Functional Electrical Stimulation

Functional electrical stimulation (FES) is a rehabilitation technique in which patterns of electrical stimulation are used to stimulate a nerve to help facilitate movement. Typically FES is designed to control muscles that are weak or paralyzed as a result of a neurological injury or disease that has compromised the ability of the muscles to contract appropriately on their own.

The most common use of FES is in treating muscle weakness in the leg (and associated foot drop), caused by a central nervous system disorder such as multiple sclerosis, stroke, traumatic brain injury, cerebral palsy, or incomplete spinal cord injury.

Individuals utilizing FES may see improvements in strength and range of motion as well as the management of muscle spasms. These benefits can lead to increased walking speed, better quality of life, and long-term musculoskeletal changes that improve gait pattern. Recent evidence also shows that using FES over time can promote positive changes in the function of the brain, a process called neuroplasticity.1, 2, 3

Although FES can be a very effective tool for the right patient, not everyone with upper motor neuron disorders is a candidate. Your clinician will discuss your options, including whether FES might be right for you, during the initial evaluation process.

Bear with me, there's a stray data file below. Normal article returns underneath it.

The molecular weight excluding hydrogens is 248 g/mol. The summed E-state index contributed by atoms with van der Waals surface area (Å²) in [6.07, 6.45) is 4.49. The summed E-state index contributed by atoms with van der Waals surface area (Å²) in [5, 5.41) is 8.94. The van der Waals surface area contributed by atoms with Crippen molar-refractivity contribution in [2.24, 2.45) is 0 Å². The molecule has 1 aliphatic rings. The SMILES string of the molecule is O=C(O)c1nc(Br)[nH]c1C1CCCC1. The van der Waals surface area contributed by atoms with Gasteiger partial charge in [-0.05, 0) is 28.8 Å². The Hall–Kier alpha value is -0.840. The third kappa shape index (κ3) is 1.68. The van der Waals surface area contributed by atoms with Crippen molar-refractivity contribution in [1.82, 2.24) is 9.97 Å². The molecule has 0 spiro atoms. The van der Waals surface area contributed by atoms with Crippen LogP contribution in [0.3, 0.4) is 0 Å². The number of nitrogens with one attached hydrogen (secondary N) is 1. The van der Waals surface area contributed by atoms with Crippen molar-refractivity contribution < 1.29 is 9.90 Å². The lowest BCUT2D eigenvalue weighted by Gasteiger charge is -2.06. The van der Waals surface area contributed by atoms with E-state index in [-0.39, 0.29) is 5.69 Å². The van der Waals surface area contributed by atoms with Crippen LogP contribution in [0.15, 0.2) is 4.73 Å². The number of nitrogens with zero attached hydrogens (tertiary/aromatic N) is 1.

1. Stein RB, Chong SL, Everaert DG, Rolf R, Thompson AK, Whittaker M, Robertson J, Fung J, Preuss R, Momose K, Ihashi K (2006). A multicenter trial of a footdrop stimulator controlled by a tilt sensor. Neurorehabil Neural Repair 20(3):371-379.
  2. Stein RB, Everaert D, Chong SL, Thompson AK (2007). Using FES for foot drop strengthens Cortioc-Spinal Connections. 12th Conference of the International FES Society.
  3. Thompson AK, Stein RB (2004). Short-term effects of functional electrical stimulation on motor-evoked potentials in ankle flexor muscles and extensor muscles. Exp Brain Res 159:491-500.

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